I started data collection this week in a community in Kolar Gold Fields. I have clearly not spent enough time in India yet because I trusted Google Maps’ estimate that the commute would be two and a half hours each way. To me this was worth keeping my spot at the EcoHouse, where all my things have shelves and I can actually relax. The two and a half hours turned into almost four full hours each way. The first day, we took three buses to get there. The rest of the days, we embarked on the Indian passenger train adventure, which basically means that you board a snail-paced train where the cumulative weight of the passengers has to be more than the weight of the train itself. There were moments where I literally could not move my arms, and the level of intimacy from spooning with hundreds of people simultaneously rivals the most committed of relationships. The commute between Bangalore and KGF is exhausting, particularly when whatever food one of the community members fed me for breakfast meant it was risky to spend three hours on a train without a bathroom break.
My favorite interview from this week was held outside of a woman’s house. I sat in a circle with a few women who were telling me about their community. Throughout the forty-minute interview, no less than thirteen goats, eight chickens, four roosters, seven dogs, and three cats vocalized their interest in participation.
Two challenging data collection experiences also happened this week. A couple of weeks ago, I sat down with a project engineer and spent two hours getting really rich information on a community I’m studying. He’s since moved on, and now works as a freelancer, mostly spearheading innovative behavior change campaigns with a huge market-driven focus. He spouted a well-articulated philosophy of the catalysts for change start with the individual, and even inspired some hopeful optimism in me for the future of sanitation in India. Flash forward to this week. I gave the same engineer a call, hoping he would be willing to spend just one more hour talking to me about his work in another community. The phone call ended with him yelling at me, refusing to participate in the research further since he didn’t see the benefit for himself. Maybe this is why projects in India are so difficult to accomplish. Sometimes even the most inspirational and dedicated change-makers still have a self-serving streak.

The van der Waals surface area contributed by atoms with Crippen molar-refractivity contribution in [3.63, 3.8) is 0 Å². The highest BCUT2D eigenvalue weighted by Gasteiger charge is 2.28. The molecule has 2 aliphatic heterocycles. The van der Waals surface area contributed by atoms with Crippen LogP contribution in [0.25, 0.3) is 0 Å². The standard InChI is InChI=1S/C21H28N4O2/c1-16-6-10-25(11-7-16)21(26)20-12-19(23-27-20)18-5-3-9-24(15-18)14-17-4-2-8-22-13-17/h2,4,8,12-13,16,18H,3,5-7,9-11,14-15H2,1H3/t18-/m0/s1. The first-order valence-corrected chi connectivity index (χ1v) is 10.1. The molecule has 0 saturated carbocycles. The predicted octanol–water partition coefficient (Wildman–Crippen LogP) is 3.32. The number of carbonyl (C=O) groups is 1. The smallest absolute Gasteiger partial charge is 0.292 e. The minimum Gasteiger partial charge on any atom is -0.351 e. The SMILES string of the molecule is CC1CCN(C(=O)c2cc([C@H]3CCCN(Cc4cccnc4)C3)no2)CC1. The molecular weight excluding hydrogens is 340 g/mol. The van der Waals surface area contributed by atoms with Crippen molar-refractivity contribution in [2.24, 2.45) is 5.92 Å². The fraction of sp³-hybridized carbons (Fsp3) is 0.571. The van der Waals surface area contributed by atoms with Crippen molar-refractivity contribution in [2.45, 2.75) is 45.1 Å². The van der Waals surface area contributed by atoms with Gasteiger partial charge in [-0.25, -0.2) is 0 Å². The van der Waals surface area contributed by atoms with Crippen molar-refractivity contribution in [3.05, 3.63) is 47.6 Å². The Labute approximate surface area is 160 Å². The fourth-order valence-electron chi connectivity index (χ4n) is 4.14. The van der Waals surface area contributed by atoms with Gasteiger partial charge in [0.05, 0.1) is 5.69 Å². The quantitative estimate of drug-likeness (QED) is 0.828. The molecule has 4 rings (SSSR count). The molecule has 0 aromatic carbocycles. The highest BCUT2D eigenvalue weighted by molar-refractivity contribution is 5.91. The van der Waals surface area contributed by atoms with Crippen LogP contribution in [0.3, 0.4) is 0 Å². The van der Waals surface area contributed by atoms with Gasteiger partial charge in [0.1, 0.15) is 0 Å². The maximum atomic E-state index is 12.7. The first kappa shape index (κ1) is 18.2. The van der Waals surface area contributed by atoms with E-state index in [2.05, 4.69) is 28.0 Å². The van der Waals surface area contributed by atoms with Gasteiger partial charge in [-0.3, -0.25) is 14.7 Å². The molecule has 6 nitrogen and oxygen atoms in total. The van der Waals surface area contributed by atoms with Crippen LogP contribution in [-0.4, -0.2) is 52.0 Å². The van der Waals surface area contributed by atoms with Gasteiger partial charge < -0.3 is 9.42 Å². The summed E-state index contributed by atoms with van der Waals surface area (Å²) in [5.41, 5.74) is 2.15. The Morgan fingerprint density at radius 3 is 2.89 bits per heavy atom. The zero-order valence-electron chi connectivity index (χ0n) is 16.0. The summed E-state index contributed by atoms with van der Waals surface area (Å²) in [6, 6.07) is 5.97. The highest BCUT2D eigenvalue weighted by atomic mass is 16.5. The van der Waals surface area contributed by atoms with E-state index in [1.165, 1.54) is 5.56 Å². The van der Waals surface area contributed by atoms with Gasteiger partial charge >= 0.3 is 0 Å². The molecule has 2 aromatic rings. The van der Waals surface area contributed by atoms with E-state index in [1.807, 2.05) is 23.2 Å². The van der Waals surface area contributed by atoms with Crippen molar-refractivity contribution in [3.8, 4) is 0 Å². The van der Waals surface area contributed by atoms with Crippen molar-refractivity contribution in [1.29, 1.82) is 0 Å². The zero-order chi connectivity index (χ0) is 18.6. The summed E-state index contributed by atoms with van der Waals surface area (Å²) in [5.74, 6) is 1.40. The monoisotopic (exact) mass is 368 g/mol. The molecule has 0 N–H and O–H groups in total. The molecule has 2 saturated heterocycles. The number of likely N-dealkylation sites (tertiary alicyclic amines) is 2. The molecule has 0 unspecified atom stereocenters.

The second notable challenge happened in the very community I was trying to get this engineer to speak about. Like many other slum resettled communities, the men tend to succumb to (as my translator likes to say) “unsociable elements”, namely, alcoholism. Since jobs are infrequent or demand massive commutes, many community members stay home without much to do. The November 2016 demonetization (where PM Modi nullified the Rs. 500 and Rs. 1000 notes – akin to making $10 and $20 bills invalid overnight, but less poor Indians have credit cards) ignited India’s growing pains. While the move aimed to eradicate black money and identify tax evaders, India’s poor were hit the hardest when suddenly life savings disappeared overnight and the largest day labor employers cut jobs since they lacked the cash flow to retain workers. We entered into this scene for our data collection, and in about half of our interviews, encountered a male community member who sought (intentionally and not) to disrupt our work. I was reminded how thankful I am to have such an excellent research assistant and a dutiful translator, as they traded off which one would go and distract the drunk man while the other stood in between and let me continue the work. We were conducting the focus groups for community priorities one day when two drunk men came and suddenly began questioning our presence so often in their community. They have a point, it’s really hard to justify the benefit that my research participants will see from the time they dedicate to my interviews. Tangible change probably honestly will never result for these individuals from my research. It’s hard to navigate how much we should pay attention to the drunk belligerent man, and how much we ignore and try to proceed with our work. But it’s also a strange window into the community when I make eye contact with their wives, who laugh a little, but you know that they deal with this every day.